Cover Story Plant Life On Fitness Northwest Living Taste Now & Then


WRITTEN BY GREG ATKINSON
ILLUSTRATED BY TRACY PORTER
A Spoonful of Soothe
Yogurt never fails to please, one simple dollop at a time
 

 
From time to time, I forget about yogurt. Who doesn't? It's easy enough to forget. New foods come along and, like an old hangout that goes unvisited for awhile, yogurt fades out of consciousness. But just like the old haunt rediscovered, this old-favorite food shows up now and then in some new guise; it attracts my attention again, and thoughts of all its charms come flooding back.

I remember the first time yogurt surprised me. I was a teenager, my family had moved to Vermont, and I had just experienced my first plunge into the icy waters of a real New England river. The wide, slow Winooski flowed through the little town of Plainfield and looked more or less like the rivers I had known down South. It was a hot day, and the water was inviting, so I pulled off my clothes and dove right in.

Makes about 6 cups
Making your own yogurt can be as simple as putting a spoonful of store-bought yogurt into warm milk and keeping the milk warm for a period of several hours, but the results can be hit or miss. Less than perfect conditions can render homemade yogurt too thin and off flavors can result from improper handling. But by paying close attention to the temperature and following a few careful steps, you can make a yogurt that's superior to anything you can buy. Sterilizing the jars and using previously unopened plain yogurt as a starter will ensure that no uninvited bacteria will set up camp in your yogurt.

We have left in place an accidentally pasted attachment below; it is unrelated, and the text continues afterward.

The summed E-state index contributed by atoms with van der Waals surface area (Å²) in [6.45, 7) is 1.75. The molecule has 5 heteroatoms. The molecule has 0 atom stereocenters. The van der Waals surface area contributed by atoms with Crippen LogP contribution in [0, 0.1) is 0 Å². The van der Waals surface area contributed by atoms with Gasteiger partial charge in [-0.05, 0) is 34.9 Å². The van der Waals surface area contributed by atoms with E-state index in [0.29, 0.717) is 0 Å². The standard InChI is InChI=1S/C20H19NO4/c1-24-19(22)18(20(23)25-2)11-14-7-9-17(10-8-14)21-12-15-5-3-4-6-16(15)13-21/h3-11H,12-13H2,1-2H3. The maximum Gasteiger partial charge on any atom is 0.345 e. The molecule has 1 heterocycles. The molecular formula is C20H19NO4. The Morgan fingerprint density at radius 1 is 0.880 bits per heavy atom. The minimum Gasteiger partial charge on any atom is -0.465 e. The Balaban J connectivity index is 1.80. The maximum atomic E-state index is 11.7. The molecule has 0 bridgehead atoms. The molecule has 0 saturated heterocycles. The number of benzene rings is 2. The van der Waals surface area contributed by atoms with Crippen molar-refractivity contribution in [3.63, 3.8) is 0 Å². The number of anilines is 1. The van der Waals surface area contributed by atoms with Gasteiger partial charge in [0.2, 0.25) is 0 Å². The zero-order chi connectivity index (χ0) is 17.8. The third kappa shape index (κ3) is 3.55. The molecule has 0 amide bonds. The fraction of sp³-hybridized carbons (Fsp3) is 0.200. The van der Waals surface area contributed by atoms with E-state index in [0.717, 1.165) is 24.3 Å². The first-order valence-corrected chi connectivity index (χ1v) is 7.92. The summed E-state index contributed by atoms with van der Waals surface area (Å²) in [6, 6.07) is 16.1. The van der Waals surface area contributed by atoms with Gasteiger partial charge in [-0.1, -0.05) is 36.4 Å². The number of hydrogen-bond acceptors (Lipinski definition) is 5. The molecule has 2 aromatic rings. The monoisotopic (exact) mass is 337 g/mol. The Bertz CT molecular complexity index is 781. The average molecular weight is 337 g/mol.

5 1/2 cups whole milk
1 1/2 cups instant, nonfat dry milk
1/3 cup plain (unflavored) yogurt from a new container

1. Sterilize six 1/2-pint canning jars by simmering them in boiling water. Turn off the burner and let the jars stand in the water undisturbed while you prepare the yogurt. Preheat your oven to the lowest possible setting.

2. Whisk the milk and the nonfat dry milk together in a soup pot and heat the liquid until it just begins to boil. Remove the pot from the burner and cool the milk until it registers 115 degrees, then stir in the yogurt.

3. Pour the milk-yogurt mixture into the sterilized jars, filling them to within inch of the top, and seal the jars with new lids. Put the filled jars back into the pot in which they were sterilized and put enough hot water around the jars to almost cover them. The water around the jars should be at 115 degrees. Put the pot with the jars into the warm oven; turn off the oven and close the door.

4. Check the temperature of the water every hour, and if necessary, add a little hot water to bring the temperature back up. After 6 hours, move the jars from the pot in the oven to the refrigerator and chill the yogurt for several hours or overnight. The jars of yogurt will keep in the refrigerator for 10 days.

Print friendly version.

The river was so cold I came up gasping for air, barely able to reclaim my place among the living. Hours later, when I was settled into warm clothes and ready for a snack, I ate a cup of yogurt. Before, I didn't think I liked yogurt; I ate it only because there was nothing else. But that day, in the warm sunshine, yogurt tasted good, really good, and somehow I linked eating that cup of yogurt with surviving the plunge into the freezing river.

For a few years after that, I was a kind of yogurt aficionado. I ate it every morning. Sometimes I ate it at night. I learned to make my own yogurt. I spooned it onto granola and hot, spicy lentil soup. I stirred it into dips for fresh vegetables and put big dollops of it on top of hot apple crisp. I was hooked.